Notwithstanding the dollar's rally—and signs of a European slowdown—your money may still travel well, particularly in high-growth economies
The stock prices of mortgage giants Fannie Mae (FNM) and Freddie Mac (FRE) have cratered. The bottom of the worst housing slump since the Great Depression hasn't been reached. Fears of inflation are mounting.
Yet the dollar is rallying against foreign currencies. Despite recent gyrations, the U.S. Dollar Index, a futures contract reflecting the dollar's value against six major currencies, is up 9% since reaching a recent low on July 15. The turnaround is a major factor behind the stock market's 4% gain over the same period, along with the decline in oil prices.
What does the possibility of a stable-to-stronger dollar mean for the international stocks in your portfolio? Is it time to bail? A lot is at stake: Since 2003, some $490 billion in net new cash poured into international stock funds, vs. a net $208 billion for domestic stock funds, according to the Washington (D.C.)-based Investment Company Institute. And how about foreign bonds? Thanks to the weak dollar, U.S. investors in foreign bonds have enjoyed a currency-translation boost to their yields in recent years.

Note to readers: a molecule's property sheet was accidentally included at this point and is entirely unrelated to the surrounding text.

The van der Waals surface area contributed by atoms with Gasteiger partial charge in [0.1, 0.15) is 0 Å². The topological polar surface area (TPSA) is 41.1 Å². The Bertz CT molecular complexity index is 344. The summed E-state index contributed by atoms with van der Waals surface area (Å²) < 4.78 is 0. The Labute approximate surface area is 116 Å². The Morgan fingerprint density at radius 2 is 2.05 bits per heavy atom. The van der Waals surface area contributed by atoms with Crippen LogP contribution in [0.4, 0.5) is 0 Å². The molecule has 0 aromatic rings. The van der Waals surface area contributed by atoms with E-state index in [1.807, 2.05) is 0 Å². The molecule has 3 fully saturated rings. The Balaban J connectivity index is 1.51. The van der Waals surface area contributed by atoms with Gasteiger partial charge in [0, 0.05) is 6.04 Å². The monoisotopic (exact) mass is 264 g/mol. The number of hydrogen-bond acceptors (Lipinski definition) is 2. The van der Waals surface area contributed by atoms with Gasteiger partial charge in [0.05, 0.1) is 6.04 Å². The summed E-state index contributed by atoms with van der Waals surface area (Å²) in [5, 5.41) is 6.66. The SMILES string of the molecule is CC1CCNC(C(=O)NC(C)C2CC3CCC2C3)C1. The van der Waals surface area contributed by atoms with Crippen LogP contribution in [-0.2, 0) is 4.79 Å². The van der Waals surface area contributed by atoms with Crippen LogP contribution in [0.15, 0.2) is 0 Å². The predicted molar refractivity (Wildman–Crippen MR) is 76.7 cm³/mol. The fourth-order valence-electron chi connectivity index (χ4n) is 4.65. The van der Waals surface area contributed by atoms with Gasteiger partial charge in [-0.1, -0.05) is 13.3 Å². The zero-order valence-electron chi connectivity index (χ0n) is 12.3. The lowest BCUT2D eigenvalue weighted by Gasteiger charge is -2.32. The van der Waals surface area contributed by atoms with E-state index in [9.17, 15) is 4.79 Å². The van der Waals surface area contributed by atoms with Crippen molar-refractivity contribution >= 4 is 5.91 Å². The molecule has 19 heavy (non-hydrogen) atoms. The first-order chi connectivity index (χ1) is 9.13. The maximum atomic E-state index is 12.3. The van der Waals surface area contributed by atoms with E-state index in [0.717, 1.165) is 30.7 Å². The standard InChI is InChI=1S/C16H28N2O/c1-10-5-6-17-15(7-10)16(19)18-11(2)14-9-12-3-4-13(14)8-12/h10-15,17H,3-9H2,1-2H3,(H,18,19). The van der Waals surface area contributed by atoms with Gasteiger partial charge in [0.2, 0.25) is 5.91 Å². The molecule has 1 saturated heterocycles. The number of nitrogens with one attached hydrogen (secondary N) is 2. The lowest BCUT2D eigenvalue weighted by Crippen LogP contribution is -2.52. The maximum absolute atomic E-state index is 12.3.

Thinking through the impact of the dollar's moves used to be simpler. The old maxim was that when the dollar was strong you should flee international securities, and when it was weak you should send money overseas. But hewing to simplistic truisms is hazardous in today's quicksilver global capital markets. Profiting from any turn in the dollar's fortunes requires a more nuanced strategy now—and patience.
First of all, market veterans call for a reality check on this rally. Few expect the dollar to retrace years of losses anytime soon, and a 9% gain is tiny compared with the greenback's 50% slide against the euro and 30% tumble against the British pound over the past six years. Still, the global economic cycle may favor America's currency. While the U.S. slid into a downturn or even a recession about a year ago, only recently has growth faltered among other major industrial nations, especially in Europe. "We are picking up and they are slowing," says James W. Paulsen, chief investment strategist of Wells Capital Management (WFC).
The global business cycle should affect the gap between interest rates set by the world's central banks. There is a growing expectation that the difference in yields will narrow, especially between the U.S. and Europe. The Federal Reserve Board's benchmark rate is 2% while that of the European Central Bank (ECB) is 4.25%, and Europe could become a less attractive parking place for yield-hungry investors as the ECB combats economic weakness. "The dollar rally we have seen has been especially against the euro," says Bob Doll, vice-chairman and global chief investment officer of equities at investment management firm BlackRock (BLK). "The ECB's next move will be to lower rates, and I'm talking in months rather than years."